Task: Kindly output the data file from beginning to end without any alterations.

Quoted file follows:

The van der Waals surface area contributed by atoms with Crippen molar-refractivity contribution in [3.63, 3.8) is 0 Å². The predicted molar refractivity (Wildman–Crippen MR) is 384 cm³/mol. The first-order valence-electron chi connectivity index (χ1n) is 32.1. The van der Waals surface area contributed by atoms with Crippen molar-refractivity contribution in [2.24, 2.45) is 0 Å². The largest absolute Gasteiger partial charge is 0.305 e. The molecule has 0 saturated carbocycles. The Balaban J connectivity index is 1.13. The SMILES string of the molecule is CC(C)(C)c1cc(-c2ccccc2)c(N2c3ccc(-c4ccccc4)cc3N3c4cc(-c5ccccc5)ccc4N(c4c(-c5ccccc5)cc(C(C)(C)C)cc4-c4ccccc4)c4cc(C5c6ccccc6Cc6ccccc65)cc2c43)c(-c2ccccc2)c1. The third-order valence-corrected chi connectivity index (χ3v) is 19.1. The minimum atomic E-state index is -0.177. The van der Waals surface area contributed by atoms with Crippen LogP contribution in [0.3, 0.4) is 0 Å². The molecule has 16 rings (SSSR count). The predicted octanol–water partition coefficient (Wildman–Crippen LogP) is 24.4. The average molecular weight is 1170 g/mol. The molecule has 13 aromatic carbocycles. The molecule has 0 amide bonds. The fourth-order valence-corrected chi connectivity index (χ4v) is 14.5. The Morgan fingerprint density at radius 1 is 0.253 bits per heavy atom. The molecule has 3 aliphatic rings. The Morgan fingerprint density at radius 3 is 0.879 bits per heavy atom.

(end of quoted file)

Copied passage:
The van der Waals surface area contributed by atoms with Crippen molar-refractivity contribution in [3.63, 3.8) is 0 Å². The predicted molar refractivity (Wildman–Crippen MR) is 384 cm³/mol. The first-order valence-electron chi connectivity index (χ1n) is 32.1. The van der Waals surface area contributed by atoms with Crippen molar-refractivity contribution in [2.24, 2.45) is 0 Å². The largest absolute Gasteiger partial charge is 0.305 e. The molecule has 0 saturated carbocycles. The Balaban J connectivity index is 1.13. The SMILES string of the molecule is CC(C)(C)c1cc(-c2ccccc2)c(N2c3ccc(-c4ccccc4)cc3N3c4cc(-c5ccccc5)ccc4N(c4c(-c5ccccc5)cc(C(C)(C)C)cc4-c4ccccc4)c4cc(C5c6ccccc6Cc6ccccc65)cc2c43)c(-c2ccccc2)c1. The third-order valence-corrected chi connectivity index (χ3v) is 19.1. The minimum atomic E-state index is -0.177. The van der Waals surface area contributed by atoms with Crippen LogP contribution in [0.3, 0.4) is 0 Å². The molecule has 16 rings (SSSR count). The predicted octanol–water partition coefficient (Wildman–Crippen LogP) is 24.4. The average molecular weight is 1170 g/mol. The molecule has 13 aromatic carbocycles. The molecule has 0 amide bonds. The fourth-order valence-corrected chi connectivity index (χ4v) is 14.5. The Morgan fingerprint density at radius 1 is 0.253 bits per heavy atom. The molecule has 3 aliphatic rings. The Morgan fingerprint density at radius 3 is 0.879 bits per heavy atom.